c prog that take int x and pass it to thread to return x+10
i tried to free()mem i allocate in prog using malloc
// problem i get this error Aborted (core dumped)

#include <pthread.h>
#include <stdio.h>
#include <stdlib.h>
void *fun(void *TX);
int main()

{
int x =50;
void *exitstat;
pthread_t thread1;
pthread_create(&thread1, NULL, fun, &x);
pthread_join(thread1, &exitstat);
int *result=(int *)exitstat;
printf("%d",*result);
// problem is here i get this error  Aborted (core dumped)
//free(exitstat);
return 0;
}

void *fun(void *TX)
{
int *num = (int*)malloc(sizeof(int*)) ;
num=(int*)TX;
(*num)=(*num)+10;
//free(num); // can't free it here need to return num
return num;
}

note :
prog work fine (test on cygwin) if i remove free(exitstat);
but that lead to mem leak

i tried to free()mem i allocate in prog using malloc

But you don't. You try to free the result of fun(), which is a pointer to int that corresponds to the address of x in main(). In other words, you're trying to free something that should not be freed. The problem is here:

// Memory is allocated to num, all is well
int *num = (int*)malloc(sizeof(int*));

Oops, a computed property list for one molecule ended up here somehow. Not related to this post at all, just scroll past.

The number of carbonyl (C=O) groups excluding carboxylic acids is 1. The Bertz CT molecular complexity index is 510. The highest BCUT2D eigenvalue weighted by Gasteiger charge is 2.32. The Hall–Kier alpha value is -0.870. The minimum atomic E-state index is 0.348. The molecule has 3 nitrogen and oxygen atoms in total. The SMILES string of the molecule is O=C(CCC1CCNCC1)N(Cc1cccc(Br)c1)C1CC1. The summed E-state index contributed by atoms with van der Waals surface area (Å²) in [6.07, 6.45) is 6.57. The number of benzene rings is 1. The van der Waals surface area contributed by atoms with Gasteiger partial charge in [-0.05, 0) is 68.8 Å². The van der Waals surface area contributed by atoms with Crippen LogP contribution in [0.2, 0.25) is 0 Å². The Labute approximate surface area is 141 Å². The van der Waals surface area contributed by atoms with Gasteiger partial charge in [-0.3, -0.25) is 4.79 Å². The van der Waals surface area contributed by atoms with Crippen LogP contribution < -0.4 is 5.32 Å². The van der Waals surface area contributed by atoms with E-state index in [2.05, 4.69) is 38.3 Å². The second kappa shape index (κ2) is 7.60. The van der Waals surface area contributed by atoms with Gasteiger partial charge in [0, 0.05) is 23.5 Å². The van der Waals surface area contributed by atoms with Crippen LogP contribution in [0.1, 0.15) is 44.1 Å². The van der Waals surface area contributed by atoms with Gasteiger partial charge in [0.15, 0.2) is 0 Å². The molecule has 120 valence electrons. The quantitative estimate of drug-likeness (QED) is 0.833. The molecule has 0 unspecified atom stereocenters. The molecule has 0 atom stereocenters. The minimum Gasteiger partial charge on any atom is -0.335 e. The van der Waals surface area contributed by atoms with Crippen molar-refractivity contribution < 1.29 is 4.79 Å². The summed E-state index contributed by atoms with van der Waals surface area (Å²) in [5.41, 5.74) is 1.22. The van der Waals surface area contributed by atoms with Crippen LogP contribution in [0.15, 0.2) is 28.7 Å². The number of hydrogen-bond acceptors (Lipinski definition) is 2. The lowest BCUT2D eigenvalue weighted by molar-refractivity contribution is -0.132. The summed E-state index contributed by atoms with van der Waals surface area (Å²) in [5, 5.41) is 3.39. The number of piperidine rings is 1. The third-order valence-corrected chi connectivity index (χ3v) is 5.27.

// The memory allocated above is leaked away and now num points to TX,
// which is a pointer to x in main (*not* a pointer to dynamic memory)
num=(int*)TX;

At this point you already have a memory leak, and any attempt to free num or any reference to num will fail miserably because the pointer was not previously returned by malloc(), calloc(), or realloc().

Remove that second line as it's wholely unnecessary in the first place. What you probably wanted to do is this:

#include <stdio.h>
#include <stdlib.h>
#include <pthread.h>

void *fun(void *TX)

int main(void)
{
    void *exitstat;
    pthread_t t;
    int x = 50;

    pthread_create(&t, NULL, fun, &x);
    pthread_join(t, &exitstat);

    printf("%d\n", *(int*)exitstat);
    free(exitstat);

    return 0;
}

void *fun(void *TX)
{
    int *num = malloc(sizeof *num);

    *num = *(int*)TX;
    *num += 10;

    return num;
}

Why are you freeing TX?

While correct, that's not informative.

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